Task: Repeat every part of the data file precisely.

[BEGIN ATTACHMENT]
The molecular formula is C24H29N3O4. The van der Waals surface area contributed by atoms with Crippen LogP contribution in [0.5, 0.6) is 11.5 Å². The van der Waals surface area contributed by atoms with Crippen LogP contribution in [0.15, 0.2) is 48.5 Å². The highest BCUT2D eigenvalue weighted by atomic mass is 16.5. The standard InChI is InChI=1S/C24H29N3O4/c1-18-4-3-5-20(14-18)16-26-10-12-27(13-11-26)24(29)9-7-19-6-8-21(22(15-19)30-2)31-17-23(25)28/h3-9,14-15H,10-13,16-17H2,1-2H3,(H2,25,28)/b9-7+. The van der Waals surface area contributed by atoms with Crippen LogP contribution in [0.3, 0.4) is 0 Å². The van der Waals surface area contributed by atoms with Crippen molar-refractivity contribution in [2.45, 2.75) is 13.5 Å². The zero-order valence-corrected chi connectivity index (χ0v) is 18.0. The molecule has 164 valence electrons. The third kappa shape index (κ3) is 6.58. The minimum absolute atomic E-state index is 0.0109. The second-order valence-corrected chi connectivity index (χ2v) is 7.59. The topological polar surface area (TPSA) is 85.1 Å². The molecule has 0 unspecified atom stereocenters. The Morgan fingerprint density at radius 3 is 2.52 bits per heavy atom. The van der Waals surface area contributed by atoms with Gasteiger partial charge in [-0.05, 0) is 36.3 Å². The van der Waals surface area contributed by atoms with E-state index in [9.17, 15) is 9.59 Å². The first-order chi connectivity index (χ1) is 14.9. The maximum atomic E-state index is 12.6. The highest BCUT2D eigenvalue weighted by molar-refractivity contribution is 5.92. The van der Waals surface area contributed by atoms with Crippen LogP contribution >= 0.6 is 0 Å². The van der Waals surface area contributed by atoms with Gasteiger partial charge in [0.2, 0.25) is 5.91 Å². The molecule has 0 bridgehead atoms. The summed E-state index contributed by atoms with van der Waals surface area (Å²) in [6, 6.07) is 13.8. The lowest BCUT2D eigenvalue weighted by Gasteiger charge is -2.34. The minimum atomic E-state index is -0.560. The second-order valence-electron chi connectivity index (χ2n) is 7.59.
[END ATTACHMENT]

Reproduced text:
The molecular formula is C24H29N3O4. The van der Waals surface area contributed by atoms with Crippen LogP contribution in [0.5, 0.6) is 11.5 Å². The van der Waals surface area contributed by atoms with Crippen LogP contribution in [0.15, 0.2) is 48.5 Å². The highest BCUT2D eigenvalue weighted by atomic mass is 16.5. The standard InChI is InChI=1S/C24H29N3O4/c1-18-4-3-5-20(14-18)16-26-10-12-27(13-11-26)24(29)9-7-19-6-8-21(22(15-19)30-2)31-17-23(25)28/h3-9,14-15H,10-13,16-17H2,1-2H3,(H2,25,28)/b9-7+. The van der Waals surface area contributed by atoms with Crippen LogP contribution in [0.3, 0.4) is 0 Å². The van der Waals surface area contributed by atoms with Crippen molar-refractivity contribution in [2.45, 2.75) is 13.5 Å². The zero-order valence-corrected chi connectivity index (χ0v) is 18.0. The molecule has 164 valence electrons. The third kappa shape index (κ3) is 6.58. The minimum absolute atomic E-state index is 0.0109. The second-order valence-corrected chi connectivity index (χ2v) is 7.59. The topological polar surface area (TPSA) is 85.1 Å². The molecule has 0 unspecified atom stereocenters. The Morgan fingerprint density at radius 3 is 2.52 bits per heavy atom. The van der Waals surface area contributed by atoms with Gasteiger partial charge in [-0.05, 0) is 36.3 Å². The van der Waals surface area contributed by atoms with E-state index in [9.17, 15) is 9.59 Å². The first-order chi connectivity index (χ1) is 14.9. The maximum atomic E-state index is 12.6. The highest BCUT2D eigenvalue weighted by molar-refractivity contribution is 5.92. The van der Waals surface area contributed by atoms with Crippen LogP contribution >= 0.6 is 0 Å². The van der Waals surface area contributed by atoms with Gasteiger partial charge in [0.2, 0.25) is 5.91 Å². The molecule has 0 bridgehead atoms. The summed E-state index contributed by atoms with van der Waals surface area (Å²) in [6, 6.07) is 13.8. The lowest BCUT2D eigenvalue weighted by Gasteiger charge is -2.34. The minimum atomic E-state index is -0.560. The second-order valence-electron chi connectivity index (χ2n) is 7.59.